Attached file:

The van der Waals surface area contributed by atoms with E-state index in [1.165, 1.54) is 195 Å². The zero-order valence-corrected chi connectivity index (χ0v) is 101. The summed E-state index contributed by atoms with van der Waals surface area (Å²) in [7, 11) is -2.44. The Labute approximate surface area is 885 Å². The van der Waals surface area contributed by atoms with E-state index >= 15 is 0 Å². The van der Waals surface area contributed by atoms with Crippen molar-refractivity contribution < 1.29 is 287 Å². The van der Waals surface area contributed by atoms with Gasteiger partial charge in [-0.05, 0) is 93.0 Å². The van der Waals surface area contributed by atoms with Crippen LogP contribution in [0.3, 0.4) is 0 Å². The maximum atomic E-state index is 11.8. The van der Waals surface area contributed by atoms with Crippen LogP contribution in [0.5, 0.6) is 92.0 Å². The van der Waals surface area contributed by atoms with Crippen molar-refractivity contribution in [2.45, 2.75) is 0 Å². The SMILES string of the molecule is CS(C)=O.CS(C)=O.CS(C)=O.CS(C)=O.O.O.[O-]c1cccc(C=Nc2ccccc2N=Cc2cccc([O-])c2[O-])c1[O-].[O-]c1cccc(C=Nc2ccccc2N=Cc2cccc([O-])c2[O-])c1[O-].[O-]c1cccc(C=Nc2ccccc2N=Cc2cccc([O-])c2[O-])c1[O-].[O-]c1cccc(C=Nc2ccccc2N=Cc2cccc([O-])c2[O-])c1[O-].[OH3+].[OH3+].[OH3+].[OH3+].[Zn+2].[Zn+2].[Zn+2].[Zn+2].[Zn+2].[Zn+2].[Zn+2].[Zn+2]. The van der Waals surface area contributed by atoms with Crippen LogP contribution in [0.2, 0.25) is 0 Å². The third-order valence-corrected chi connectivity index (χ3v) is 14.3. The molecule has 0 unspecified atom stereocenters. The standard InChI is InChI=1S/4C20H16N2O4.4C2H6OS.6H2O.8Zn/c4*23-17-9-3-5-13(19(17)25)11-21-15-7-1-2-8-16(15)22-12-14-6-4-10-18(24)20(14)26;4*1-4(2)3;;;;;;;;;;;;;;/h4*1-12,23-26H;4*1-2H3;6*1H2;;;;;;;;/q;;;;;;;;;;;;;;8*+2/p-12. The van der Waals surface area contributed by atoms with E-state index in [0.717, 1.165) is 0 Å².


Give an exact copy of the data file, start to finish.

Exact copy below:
The van der Waals surface area contributed by atoms with E-state index in [1.165, 1.54) is 195 Å². The zero-order valence-corrected chi connectivity index (χ0v) is 101. The summed E-state index contributed by atoms with van der Waals surface area (Å²) in [7, 11) is -2.44. The Labute approximate surface area is 885 Å². The van der Waals surface area contributed by atoms with E-state index >= 15 is 0 Å². The van der Waals surface area contributed by atoms with Crippen molar-refractivity contribution < 1.29 is 287 Å². The van der Waals surface area contributed by atoms with Gasteiger partial charge in [-0.05, 0) is 93.0 Å². The van der Waals surface area contributed by atoms with Crippen LogP contribution in [0.3, 0.4) is 0 Å². The maximum atomic E-state index is 11.8. The van der Waals surface area contributed by atoms with Crippen LogP contribution in [0.5, 0.6) is 92.0 Å². The van der Waals surface area contributed by atoms with Crippen molar-refractivity contribution in [2.45, 2.75) is 0 Å². The SMILES string of the molecule is CS(C)=O.CS(C)=O.CS(C)=O.CS(C)=O.O.O.[O-]c1cccc(C=Nc2ccccc2N=Cc2cccc([O-])c2[O-])c1[O-].[O-]c1cccc(C=Nc2ccccc2N=Cc2cccc([O-])c2[O-])c1[O-].[O-]c1cccc(C=Nc2ccccc2N=Cc2cccc([O-])c2[O-])c1[O-].[O-]c1cccc(C=Nc2ccccc2N=Cc2cccc([O-])c2[O-])c1[O-].[OH3+].[OH3+].[OH3+].[OH3+].[Zn+2].[Zn+2].[Zn+2].[Zn+2].[Zn+2].[Zn+2].[Zn+2].[Zn+2]. The van der Waals surface area contributed by atoms with Crippen LogP contribution in [0.2, 0.25) is 0 Å². The third-order valence-corrected chi connectivity index (χ3v) is 14.3. The molecule has 0 unspecified atom stereocenters. The standard InChI is InChI=1S/4C20H16N2O4.4C2H6OS.6H2O.8Zn/c4*23-17-9-3-5-13(19(17)25)11-21-15-7-1-2-8-16(15)22-12-14-6-4-10-18(24)20(14)26;4*1-4(2)3;;;;;;;;;;;;;;/h4*1-12,23-26H;4*1-2H3;6*1H2;;;;;;;;/q;;;;;;;;;;;;;;8*+2/p-12. The van der Waals surface area contributed by atoms with E-state index in [0.717, 1.165) is 0 Å².